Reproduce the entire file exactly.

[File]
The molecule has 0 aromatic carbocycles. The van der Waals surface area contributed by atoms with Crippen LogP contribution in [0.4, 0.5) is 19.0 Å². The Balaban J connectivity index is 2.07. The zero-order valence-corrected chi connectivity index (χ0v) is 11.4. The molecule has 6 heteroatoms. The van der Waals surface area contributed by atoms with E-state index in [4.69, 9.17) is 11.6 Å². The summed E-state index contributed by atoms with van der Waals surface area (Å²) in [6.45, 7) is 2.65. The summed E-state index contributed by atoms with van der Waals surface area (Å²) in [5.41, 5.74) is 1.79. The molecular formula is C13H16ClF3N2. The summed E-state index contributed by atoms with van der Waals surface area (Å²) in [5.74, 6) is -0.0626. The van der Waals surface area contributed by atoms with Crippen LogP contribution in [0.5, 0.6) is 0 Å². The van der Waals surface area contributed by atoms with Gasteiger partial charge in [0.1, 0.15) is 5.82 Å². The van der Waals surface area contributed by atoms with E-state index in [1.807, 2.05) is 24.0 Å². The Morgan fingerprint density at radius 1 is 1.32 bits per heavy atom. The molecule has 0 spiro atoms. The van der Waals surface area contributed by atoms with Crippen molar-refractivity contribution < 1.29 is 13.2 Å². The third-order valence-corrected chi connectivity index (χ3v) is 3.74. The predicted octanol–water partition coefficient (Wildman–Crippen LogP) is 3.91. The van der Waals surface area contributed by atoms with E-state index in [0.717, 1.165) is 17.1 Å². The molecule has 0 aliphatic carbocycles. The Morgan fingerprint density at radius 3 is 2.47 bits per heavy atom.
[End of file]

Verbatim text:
The molecule has 0 aromatic carbocycles. The van der Waals surface area contributed by atoms with Crippen LogP contribution in [0.4, 0.5) is 19.0 Å². The Balaban J connectivity index is 2.07. The zero-order valence-corrected chi connectivity index (χ0v) is 11.4. The molecule has 6 heteroatoms. The van der Waals surface area contributed by atoms with E-state index in [4.69, 9.17) is 11.6 Å². The summed E-state index contributed by atoms with van der Waals surface area (Å²) in [6.45, 7) is 2.65. The summed E-state index contributed by atoms with van der Waals surface area (Å²) in [5.41, 5.74) is 1.79. The molecular formula is C13H16ClF3N2. The summed E-state index contributed by atoms with van der Waals surface area (Å²) in [5.74, 6) is -0.0626. The van der Waals surface area contributed by atoms with Crippen LogP contribution in [0.5, 0.6) is 0 Å². The van der Waals surface area contributed by atoms with Gasteiger partial charge in [0.1, 0.15) is 5.82 Å². The van der Waals surface area contributed by atoms with E-state index in [1.807, 2.05) is 24.0 Å². The Morgan fingerprint density at radius 1 is 1.32 bits per heavy atom. The molecule has 0 spiro atoms. The van der Waals surface area contributed by atoms with Crippen molar-refractivity contribution < 1.29 is 13.2 Å². The third-order valence-corrected chi connectivity index (χ3v) is 3.74. The predicted octanol–water partition coefficient (Wildman–Crippen LogP) is 3.91. The van der Waals surface area contributed by atoms with E-state index in [0.717, 1.165) is 17.1 Å². The molecule has 0 aliphatic carbocycles. The Morgan fingerprint density at radius 3 is 2.47 bits per heavy atom.